There's help for felons
Published: Thursday, June 1, 2006 at 6:01 a.m.
Last Modified: Wednesday, May 31, 2006 at 11:14 a.m.
More than 5 million Americans cannot vote because of a past felony conviction. Florida is one of only three states that permanently takes away the right to vote from ex-felons, unless the governor and the Board of Clemency restores that person's civil rights.
This disenfranchisement is a result of laws that were passed in the 1860s to help keep recently freed slaves from voting. It is shameful that this disenfranchisement continues today, especially because it has the same effect it did when the law was originally passed.
In 2006, one in three black men in Florida cannot vote because felon disenfranchisement is codified in Florida's Constitution.
Voting is a fundamental part of citizenship and of active civil participation in our country, yet in Florida the right to vote is denied to people who have been convicted of felony offenses even after they have served all of their time and paid restitution to the state and to the victims.
To help people who have lost the right to vote apply for a Restoration of Civil Rights (RCR), the Martin Luther King Commission began a Restoration of Voting Rights project in Gainesville in January 2005. This spring, the Florida Bar Foundation's Public Interest Law Fellows teamed up with the commission to help continue this project.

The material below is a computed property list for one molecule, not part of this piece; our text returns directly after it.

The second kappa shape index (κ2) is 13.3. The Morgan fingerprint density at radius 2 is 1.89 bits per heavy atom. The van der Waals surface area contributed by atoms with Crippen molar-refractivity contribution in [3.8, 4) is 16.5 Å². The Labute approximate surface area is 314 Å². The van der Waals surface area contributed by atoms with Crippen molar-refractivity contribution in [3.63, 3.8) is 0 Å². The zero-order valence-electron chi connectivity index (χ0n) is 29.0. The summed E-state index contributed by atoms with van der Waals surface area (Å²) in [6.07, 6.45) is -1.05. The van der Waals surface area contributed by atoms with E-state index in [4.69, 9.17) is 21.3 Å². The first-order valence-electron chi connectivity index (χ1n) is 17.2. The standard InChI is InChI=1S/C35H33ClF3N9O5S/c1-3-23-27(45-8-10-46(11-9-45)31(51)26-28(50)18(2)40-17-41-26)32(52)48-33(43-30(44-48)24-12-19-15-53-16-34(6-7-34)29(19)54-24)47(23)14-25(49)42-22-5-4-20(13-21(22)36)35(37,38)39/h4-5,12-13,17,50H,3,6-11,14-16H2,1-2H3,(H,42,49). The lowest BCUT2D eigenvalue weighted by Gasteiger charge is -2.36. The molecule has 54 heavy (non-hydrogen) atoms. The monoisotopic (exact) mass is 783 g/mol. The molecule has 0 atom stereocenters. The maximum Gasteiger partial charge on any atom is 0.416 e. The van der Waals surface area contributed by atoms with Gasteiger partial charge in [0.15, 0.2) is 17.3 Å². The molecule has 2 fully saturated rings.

The Restoration of Rights project trains law students to help Alachua County residents who would like to have their voting rights restored work through the RCR application and develop a portfolio to submit with their application.
While there is no guarantee that a personís rights will be restored, submitting an application with supporting documentation is often recognized as a positive step in rehabilitation and shows the board that ex-felons are active members of their community who deserve the right to vote.
If you are a Florida resident and any of the following apply to you, you have probably lost your right to vote:
If one of these situations applies to you and you would like to apply to have your rights restored, the Restoration of Rights Project may be able to help. One-on-one appointments can be arranged with a trained volunteer to help you work through the restoration of civil rights process.
If you are interested in setting up an appointment, call the MLK Commission at (352) 376-2442 and leave a message with your full name and telephone number.
Please spread the word about this project to anyone you know who would like to have their civil rights restored.
Steckley Lee is a Florida Bar Foundation Public Interest Law Fellow.
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